“Given where we are today, I think the Fed is on track to continue policy normalization, but it’s likely to be gradual and measured,” says chairman Jerome Powell at his semi-annual testimony before the Senate Banking Committee. Powell also gave a peek into the Fed’s next move: raising interest rates three times this year.

One of the most important questions in economy today might be what the inflation rate is. The Fed Chair and his team, on the other hand, have a different question: how much is too much? Ben Bernanke, the U.S. Federal Reserve chairman, became the first central banker in the world to testify before Congress on Thursday. The question: how much is too much?

Daily business meeting

15. July 2021Updated

15. July 2021, 13:37. AND

15. July 2021, 13:37. AND

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Inflation up sharply, says Fed chairman

Federal Reserve Chairman Jerome H. Powell testified before the House of Representatives on the impact of the coronavirus on the economy and inflation issues in the context of the financial sector recovery.

As outlined in the Monetary Policy Report, supply constraints are slowing economic activity in some sectors, notably the automotive industry, where global shortages of semiconductors have driven output down sharply so far this year. The labour market situation continues to improve, but there is still a long way to go. The demand for labour appears to be very high. The number of vacancies has reached a record high. Employment is expected to increase significantly in the coming months as public health continues to improve. And as some other factors related to the pandemic now weighing on them, overwhelming them. As noted in the Monetary Policy Report, the pandemic-related decline in employment last year was greatest among low-wage workers and African Americans and Hispanics. Despite significant improvements for all racial and ethnic groups, there is still room for improvement for the most affected groups. Inflation has risen significantly and is expected to remain high in the coming months before falling. Inflation rises temporarily due to base effects, as the sharp fall in prices caused by the pandemic last spring is removed from the 12-month calculation.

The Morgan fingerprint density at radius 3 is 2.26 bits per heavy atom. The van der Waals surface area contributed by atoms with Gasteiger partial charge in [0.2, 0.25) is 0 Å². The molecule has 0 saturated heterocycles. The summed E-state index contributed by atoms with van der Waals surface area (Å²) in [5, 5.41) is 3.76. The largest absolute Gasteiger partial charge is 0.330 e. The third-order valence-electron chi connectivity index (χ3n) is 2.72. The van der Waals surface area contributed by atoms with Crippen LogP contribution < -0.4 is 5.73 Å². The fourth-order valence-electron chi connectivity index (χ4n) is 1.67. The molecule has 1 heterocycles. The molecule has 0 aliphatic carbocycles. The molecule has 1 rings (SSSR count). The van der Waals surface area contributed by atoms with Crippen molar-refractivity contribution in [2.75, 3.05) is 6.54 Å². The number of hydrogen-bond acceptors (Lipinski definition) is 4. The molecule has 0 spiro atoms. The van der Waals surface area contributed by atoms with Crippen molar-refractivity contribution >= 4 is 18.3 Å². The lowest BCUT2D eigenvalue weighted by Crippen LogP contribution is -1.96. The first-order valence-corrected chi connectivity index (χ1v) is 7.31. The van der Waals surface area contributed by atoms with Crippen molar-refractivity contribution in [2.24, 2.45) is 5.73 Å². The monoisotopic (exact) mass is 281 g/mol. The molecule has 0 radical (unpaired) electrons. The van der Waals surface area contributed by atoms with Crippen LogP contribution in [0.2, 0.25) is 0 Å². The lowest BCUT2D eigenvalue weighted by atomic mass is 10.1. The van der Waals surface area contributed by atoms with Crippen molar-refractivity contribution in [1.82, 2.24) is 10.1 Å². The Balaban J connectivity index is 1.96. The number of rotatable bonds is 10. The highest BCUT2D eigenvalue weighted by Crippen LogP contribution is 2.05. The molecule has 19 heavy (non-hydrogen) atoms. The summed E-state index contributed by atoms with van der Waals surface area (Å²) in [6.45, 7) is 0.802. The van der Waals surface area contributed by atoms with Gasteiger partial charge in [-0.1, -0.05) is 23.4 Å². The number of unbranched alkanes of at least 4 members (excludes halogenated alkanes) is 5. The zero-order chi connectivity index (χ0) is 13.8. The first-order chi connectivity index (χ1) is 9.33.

Mastercard has a 33% share of card payments in India. The new restrictions could hamper the company’s expansion in the country.Credit…Arun Sankar/Agence France-Presse – Getty Images

NEW DELHI – India on Wednesday banned Mastercard from acquiring new customers in the country for allegedly violating data retention laws, a blow to the company in a market in which it has invested heavily to grow.

The Reserve Bank of India said Mastercard did not comply with the 2018 directive to store local transaction data only in India, although it had ample time and capacity to do so. The ban on issuing cards to new customers will be lifted on December 22, the central bank said in a statement.

Mastercard said in a statement that it was disappointed by the government’s restriction, but that the measure would not affect its operations. The company added that it has been working closely with the authorities to ensure compliance with the 2018 directive. A spokesman for the company declined to give details of the bank’s decision.

Mastercard is fully complying with its legal and regulatory obligations in the markets where it operates, the company said in a statement. We will continue to work with them and provide any additional information necessary to address their concerns.

American Express and Diners Club also faced similar restrictions this spring, but they are much smaller players in the Indian market.

Mastercard accounts for 33% of card payments in India, just after Visa, which accounts for 45%. That’s according to a 2020 survey by PPRO, a London-based payments company.Mastercard announced in 2019 that it would invest $1 billion over five years to expand its presence in India, on top of the $1 billion it had already invested between 2014 and 2019.

As part of India’s push for better data protection, the requirement to store end-to-end transaction data only in India has created difficulties for international payment processors. However, India has resisted lobbying from financial firms who argued that the introduction of local data processing would significantly increase costs and could set a precedent for other countries, which could impact their fraud surveillance.

I don’t think they’re saying they’re not going to do it – there may be delays and they may be busy, said A.P. Hota, an online payments analyst who previously headed the National Payments Corporation of India, about Mastercard’s latest restriction.

Hota said all India’s 50 largest banks have a relationship with Mastercard, as well as Visa and Rupay, the local payment processor. Mastercard can limit the damage if the ban is short-lived, but the consequences of extending the restrictions could be severe in a market in which Mastercard is heavily invested.